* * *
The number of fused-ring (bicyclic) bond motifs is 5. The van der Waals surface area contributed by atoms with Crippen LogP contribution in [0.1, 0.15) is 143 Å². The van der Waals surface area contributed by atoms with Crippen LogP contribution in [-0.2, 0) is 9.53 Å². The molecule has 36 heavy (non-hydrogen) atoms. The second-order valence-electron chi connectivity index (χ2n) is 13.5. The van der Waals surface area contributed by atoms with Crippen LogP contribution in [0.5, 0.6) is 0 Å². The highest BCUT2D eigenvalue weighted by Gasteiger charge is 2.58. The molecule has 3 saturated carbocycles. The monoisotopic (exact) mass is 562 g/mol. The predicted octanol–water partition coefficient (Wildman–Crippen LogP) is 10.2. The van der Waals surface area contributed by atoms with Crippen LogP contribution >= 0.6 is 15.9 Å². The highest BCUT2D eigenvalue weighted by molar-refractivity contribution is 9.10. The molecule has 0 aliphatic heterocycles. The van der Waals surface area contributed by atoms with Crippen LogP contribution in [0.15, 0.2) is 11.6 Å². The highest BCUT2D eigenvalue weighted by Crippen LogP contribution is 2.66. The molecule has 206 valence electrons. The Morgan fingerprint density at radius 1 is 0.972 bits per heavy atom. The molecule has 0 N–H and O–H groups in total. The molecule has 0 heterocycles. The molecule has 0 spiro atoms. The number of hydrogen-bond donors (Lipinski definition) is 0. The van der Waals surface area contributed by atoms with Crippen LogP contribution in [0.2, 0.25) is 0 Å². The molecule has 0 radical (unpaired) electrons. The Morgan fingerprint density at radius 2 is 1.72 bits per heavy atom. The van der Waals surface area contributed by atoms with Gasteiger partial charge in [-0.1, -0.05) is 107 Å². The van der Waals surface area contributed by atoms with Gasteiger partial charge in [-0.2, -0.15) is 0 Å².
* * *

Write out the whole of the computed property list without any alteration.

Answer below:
The number of fused-ring (bicyclic) bond motifs is 5. The van der Waals surface area contributed by atoms with Crippen LogP contribution in [0.1, 0.15) is 143 Å². The van der Waals surface area contributed by atoms with Crippen LogP contribution in [-0.2, 0) is 9.53 Å². The molecule has 36 heavy (non-hydrogen) atoms. The second-order valence-electron chi connectivity index (χ2n) is 13.5. The van der Waals surface area contributed by atoms with Crippen LogP contribution in [0.5, 0.6) is 0 Å². The highest BCUT2D eigenvalue weighted by Gasteiger charge is 2.58. The molecule has 3 saturated carbocycles. The monoisotopic (exact) mass is 562 g/mol. The predicted octanol–water partition coefficient (Wildman–Crippen LogP) is 10.2. The van der Waals surface area contributed by atoms with Crippen LogP contribution >= 0.6 is 15.9 Å². The highest BCUT2D eigenvalue weighted by molar-refractivity contribution is 9.10. The molecule has 0 aliphatic heterocycles. The van der Waals surface area contributed by atoms with Crippen LogP contribution in [0.15, 0.2) is 11.6 Å². The highest BCUT2D eigenvalue weighted by Crippen LogP contribution is 2.66. The molecule has 206 valence electrons. The Morgan fingerprint density at radius 1 is 0.972 bits per heavy atom. The molecule has 0 N–H and O–H groups in total. The molecule has 0 heterocycles. The molecule has 0 spiro atoms. The number of hydrogen-bond donors (Lipinski definition) is 0. The van der Waals surface area contributed by atoms with Crippen LogP contribution in [0.2, 0.25) is 0 Å². The molecule has 0 radical (unpaired) electrons. The Morgan fingerprint density at radius 2 is 1.72 bits per heavy atom. The van der Waals surface area contributed by atoms with Gasteiger partial charge in [-0.1, -0.05) is 107 Å². The van der Waals surface area contributed by atoms with Gasteiger partial charge in [-0.2, -0.15) is 0 Å².